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A Colorado Avalanche Information Center image of the backcountry avalanche that killed a skier on Thursday, March 8, 2019. (Provided by the Colorado Avalanche Information Center)
A Colorado Avalanche Information Center image of the backcountry avalanche on Jones Pass that killed a skier on Thursday, March 8, 2019. (Provided by the Colorado Avalanche Information Center)

A backcountry skier employed by a guide service was killed in a slide in Clear Creek County on Thursday amid “historic” avalanche conditions across Colorado so extreme that authorities were advising people on what to do if their vehicles are struck by a wall of snow.

The avalanche on Jones Pass killed 48-year-old Hans Berg, of nearby Empire. He is the seventh slide fatality in the state this season and the second person to die in a Colorado avalanche in the past week.

The death also means Colorado has surpassed the average number of people — six — killed seasonally in avalanches in the state.

MORE: Colorado’s weekend snowstorm prompted avalanches in areas that hadn’t slid in decades. Here’s why.

Berg was employed by Powder Addiction,a backcountry guide service based in Empire that provides snowcat excursions and guided touring.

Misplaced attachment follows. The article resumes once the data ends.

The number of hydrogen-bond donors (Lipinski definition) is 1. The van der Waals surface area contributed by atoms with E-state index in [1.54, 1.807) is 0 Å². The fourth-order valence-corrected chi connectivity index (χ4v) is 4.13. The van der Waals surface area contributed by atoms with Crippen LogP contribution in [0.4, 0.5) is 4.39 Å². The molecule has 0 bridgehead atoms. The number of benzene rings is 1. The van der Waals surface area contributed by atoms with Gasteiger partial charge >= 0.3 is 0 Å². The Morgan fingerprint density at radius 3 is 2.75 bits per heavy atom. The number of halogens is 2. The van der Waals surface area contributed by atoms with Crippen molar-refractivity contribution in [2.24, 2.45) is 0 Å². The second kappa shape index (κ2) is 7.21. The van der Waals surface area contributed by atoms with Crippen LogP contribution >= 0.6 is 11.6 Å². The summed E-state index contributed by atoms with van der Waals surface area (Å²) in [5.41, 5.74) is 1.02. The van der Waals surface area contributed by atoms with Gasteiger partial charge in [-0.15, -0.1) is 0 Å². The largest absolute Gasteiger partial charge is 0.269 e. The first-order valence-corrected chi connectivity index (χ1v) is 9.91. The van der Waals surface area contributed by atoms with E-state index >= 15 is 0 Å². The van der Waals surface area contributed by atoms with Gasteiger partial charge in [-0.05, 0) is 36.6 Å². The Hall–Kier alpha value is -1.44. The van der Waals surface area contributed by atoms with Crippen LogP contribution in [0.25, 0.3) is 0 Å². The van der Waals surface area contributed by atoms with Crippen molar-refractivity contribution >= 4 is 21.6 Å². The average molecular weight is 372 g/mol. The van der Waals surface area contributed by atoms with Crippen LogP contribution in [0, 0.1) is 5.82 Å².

The Clear Creek County Sheriff’s Office says other employees of Powder Addition and clients on the guided trip dug Berg from where he was buried in the avalanche, off U.S 40 south of Winter Park.

Further details on Thursday’s slide, which was first made public by the Colorado Avalanche Information Center, have not been released.

Ethan Greene, who leads the avalanche information center, says the recent avalanche cycle has been “historic.” The conditions leading to the slides date back to early-season snowfall in October and November, which created a weak base layer upon which feet of snow have fallen since last week.

Thursday marked the first time in CAIC history that four of its backcountry forecast zones were listed as being under “extreme” conditions. While the danger levels have improved, on Friday officials said backcountry travel is still very unsafe.

Thursday also saw another round of long road closures in the high country as the Colorado Department of Transportation cleaned up from natural and intentionally triggered slides on Interstate 70 from Georgetown to Vail.

Colorado 91, near Copper Mountain, was the epicenter of danger and backed up traffic. One avalanche across the highway to Leadville buried several cars under feet of snow.

The conditions on Thursday prompted CDOT to warn motorists against mountain travel, saying if they choose to risk it “please use extreme caution.”

The agency also said that should someone encounter an avalanche or powder cloud while driving:

  • Reduce your speed
  • Pull over to shoulder, if possible
  • Turn off your vehicle
  • Remain in your vehicle

MORE: Telluride’s avalanche-battling arsenal: WWII cannons, 3D mapping and discipline

Arapahoe Basin was shuttered Thursday into Friday morning because of dangerous avalanche conditions on Loveland Pass and in the resort’s East Wall area.

“This is a time of great uncertainty,” Arapahoe Basin chief Alan Henceroth wrote in his blog.

Jesse Paul

The Colorado Sun — Desk: 720-432-2229 Jesse Paul is a political reporter and editor at The Colorado Sun, covering the state legislature, Congress and local politics. He is...